January 16, 2009 In the Garden

  • Prune cherry trees now. These have to be pruned in full summer to avoid disease. You can carry out most tree surgery and shaping now (with the bonus of getting the winter firewood done at the same time and in good time to dry out for winter) but this is not the time for clipping foliage. As a general rule, trees are best kept to a central leader. Forks in tree trunks are structurally weak in the long term and can cause the tree to fall apart and it is a great deal easier to shape a tree when it is very young. General opinion now is that branches and limbs should be cut back fairly flush (but not dead flush) to the trunk and it certainly looks a great deal better not to have nasty truncated branch stumps sticking out. You can use pruning paste or paint the stumps if you feel you must. We don’t. However, if it is more than a secateur sized cut on a cherry tree, Mark follows up with a sharp pocket knife to clean the wound and pare back the bark a little to reduce the chances of infection. Cherries are especially vulnerable.
  • If you are planning on doing anything to autumn flowering bulbs such as nerines, cyclamen and colchicums, get onto it as soon as possible because they are moving into growth. We have the first cyclamen hederafolium flowers showing already.
  • If you want carrots and parsnips, you need to get the seed in as soon as possible. Parsnip seed has to be fresh to germinate so you need to buy it or save seed every year. The trick to sowing seeds in mid summer is managing to keep the bed moist so they don’t fry, without washing out the seed. Avoiding drying out can be helped by covering the row with a board or a narrow strip of nova roof or similar.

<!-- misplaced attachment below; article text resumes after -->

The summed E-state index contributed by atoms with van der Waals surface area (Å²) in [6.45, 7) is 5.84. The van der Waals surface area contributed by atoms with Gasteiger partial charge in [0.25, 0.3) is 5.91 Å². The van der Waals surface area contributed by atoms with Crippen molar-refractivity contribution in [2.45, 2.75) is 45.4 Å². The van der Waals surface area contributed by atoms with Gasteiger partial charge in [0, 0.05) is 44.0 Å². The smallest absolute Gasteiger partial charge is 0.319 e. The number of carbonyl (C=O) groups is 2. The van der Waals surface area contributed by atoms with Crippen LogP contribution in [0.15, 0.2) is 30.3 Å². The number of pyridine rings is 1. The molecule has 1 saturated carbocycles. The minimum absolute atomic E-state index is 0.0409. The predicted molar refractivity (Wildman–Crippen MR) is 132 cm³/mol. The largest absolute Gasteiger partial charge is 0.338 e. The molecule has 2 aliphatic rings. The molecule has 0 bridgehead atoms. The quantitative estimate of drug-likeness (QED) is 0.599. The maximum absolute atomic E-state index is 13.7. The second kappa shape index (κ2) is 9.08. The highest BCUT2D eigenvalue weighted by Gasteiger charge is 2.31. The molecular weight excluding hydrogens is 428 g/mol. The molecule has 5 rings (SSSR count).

• It is down to the last two weeks for sowing late crops of corn to take you into early winter with fresh cobs. Green beans are another good staple which you can continue sowing now. Keep up with sowing salad veg for continued supply. You can still sow main crop potatoes and they will sit in the ground waiting for you to dig them in winter.
  • Final call for planting out brussel sprouts if they are to have any hope of getting to a good size before winter. We grew Maxim last year with good results. Brassica seeds (crops including broccoli, cauli and cabbage) can be started from seed now for early winter harvest.

If you are now eating the potatoes you planted in spring, you may like William Cobbett’s quote from 1838:

As a mere vegetable or sauce, as the country people call it, the potato does very well to qualify the effect of fat meat, or to assist in the swallowing of quantities of butter.